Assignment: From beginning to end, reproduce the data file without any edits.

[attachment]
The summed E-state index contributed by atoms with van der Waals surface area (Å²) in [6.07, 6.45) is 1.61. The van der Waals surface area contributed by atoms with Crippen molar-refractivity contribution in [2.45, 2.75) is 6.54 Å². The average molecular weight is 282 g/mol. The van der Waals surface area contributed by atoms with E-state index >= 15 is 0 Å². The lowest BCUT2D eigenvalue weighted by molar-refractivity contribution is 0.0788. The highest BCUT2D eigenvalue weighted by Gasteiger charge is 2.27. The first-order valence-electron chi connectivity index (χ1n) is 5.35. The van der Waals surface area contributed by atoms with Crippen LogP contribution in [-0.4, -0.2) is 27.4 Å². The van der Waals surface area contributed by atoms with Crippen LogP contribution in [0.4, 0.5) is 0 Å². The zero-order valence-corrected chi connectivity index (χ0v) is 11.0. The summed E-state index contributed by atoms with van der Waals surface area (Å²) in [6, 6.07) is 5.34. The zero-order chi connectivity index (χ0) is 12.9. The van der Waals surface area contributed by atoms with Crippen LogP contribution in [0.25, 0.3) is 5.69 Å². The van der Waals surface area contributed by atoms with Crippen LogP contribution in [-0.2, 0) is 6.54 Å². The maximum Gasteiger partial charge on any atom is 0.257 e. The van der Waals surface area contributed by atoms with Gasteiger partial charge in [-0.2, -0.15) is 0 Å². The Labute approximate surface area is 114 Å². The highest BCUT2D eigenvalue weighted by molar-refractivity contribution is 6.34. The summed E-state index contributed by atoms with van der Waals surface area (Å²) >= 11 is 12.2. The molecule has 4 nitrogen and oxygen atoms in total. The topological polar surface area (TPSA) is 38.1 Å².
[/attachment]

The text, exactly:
The summed E-state index contributed by atoms with van der Waals surface area (Å²) in [6.07, 6.45) is 1.61. The van der Waals surface area contributed by atoms with Crippen molar-refractivity contribution in [2.45, 2.75) is 6.54 Å². The average molecular weight is 282 g/mol. The van der Waals surface area contributed by atoms with E-state index >= 15 is 0 Å². The lowest BCUT2D eigenvalue weighted by molar-refractivity contribution is 0.0788. The highest BCUT2D eigenvalue weighted by Gasteiger charge is 2.27. The first-order valence-electron chi connectivity index (χ1n) is 5.35. The van der Waals surface area contributed by atoms with Crippen LogP contribution in [-0.4, -0.2) is 27.4 Å². The van der Waals surface area contributed by atoms with Crippen LogP contribution in [0.4, 0.5) is 0 Å². The zero-order valence-corrected chi connectivity index (χ0v) is 11.0. The summed E-state index contributed by atoms with van der Waals surface area (Å²) in [6, 6.07) is 5.34. The zero-order chi connectivity index (χ0) is 12.9. The van der Waals surface area contributed by atoms with Crippen LogP contribution in [0.25, 0.3) is 5.69 Å². The van der Waals surface area contributed by atoms with Crippen LogP contribution in [-0.2, 0) is 6.54 Å². The maximum Gasteiger partial charge on any atom is 0.257 e. The van der Waals surface area contributed by atoms with Gasteiger partial charge in [-0.2, -0.15) is 0 Å². The Labute approximate surface area is 114 Å². The highest BCUT2D eigenvalue weighted by molar-refractivity contribution is 6.34. The summed E-state index contributed by atoms with van der Waals surface area (Å²) >= 11 is 12.2. The molecule has 4 nitrogen and oxygen atoms in total. The topological polar surface area (TPSA) is 38.1 Å².